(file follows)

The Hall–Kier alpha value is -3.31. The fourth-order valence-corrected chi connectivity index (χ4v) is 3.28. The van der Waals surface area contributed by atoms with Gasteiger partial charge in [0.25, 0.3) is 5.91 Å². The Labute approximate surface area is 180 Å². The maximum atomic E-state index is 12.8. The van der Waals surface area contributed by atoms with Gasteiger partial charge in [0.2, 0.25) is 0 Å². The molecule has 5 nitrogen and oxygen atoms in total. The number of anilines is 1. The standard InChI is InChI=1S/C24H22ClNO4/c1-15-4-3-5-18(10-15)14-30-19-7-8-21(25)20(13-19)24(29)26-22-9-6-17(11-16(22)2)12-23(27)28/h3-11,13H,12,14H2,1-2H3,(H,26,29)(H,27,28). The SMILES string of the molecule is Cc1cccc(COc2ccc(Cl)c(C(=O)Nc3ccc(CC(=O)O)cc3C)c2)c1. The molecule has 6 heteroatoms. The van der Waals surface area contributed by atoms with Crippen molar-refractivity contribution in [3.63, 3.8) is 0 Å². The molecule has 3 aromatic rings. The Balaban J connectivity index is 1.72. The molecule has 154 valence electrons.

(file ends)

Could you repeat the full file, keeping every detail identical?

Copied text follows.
The Hall–Kier alpha value is -3.31. The fourth-order valence-corrected chi connectivity index (χ4v) is 3.28. The van der Waals surface area contributed by atoms with Gasteiger partial charge in [0.25, 0.3) is 5.91 Å². The Labute approximate surface area is 180 Å². The maximum atomic E-state index is 12.8. The van der Waals surface area contributed by atoms with Gasteiger partial charge in [0.2, 0.25) is 0 Å². The molecule has 5 nitrogen and oxygen atoms in total. The number of anilines is 1. The standard InChI is InChI=1S/C24H22ClNO4/c1-15-4-3-5-18(10-15)14-30-19-7-8-21(25)20(13-19)24(29)26-22-9-6-17(11-16(22)2)12-23(27)28/h3-11,13H,12,14H2,1-2H3,(H,26,29)(H,27,28). The SMILES string of the molecule is Cc1cccc(COc2ccc(Cl)c(C(=O)Nc3ccc(CC(=O)O)cc3C)c2)c1. The molecule has 6 heteroatoms. The van der Waals surface area contributed by atoms with Crippen molar-refractivity contribution in [3.63, 3.8) is 0 Å². The molecule has 3 aromatic rings. The Balaban J connectivity index is 1.72. The molecule has 154 valence electrons.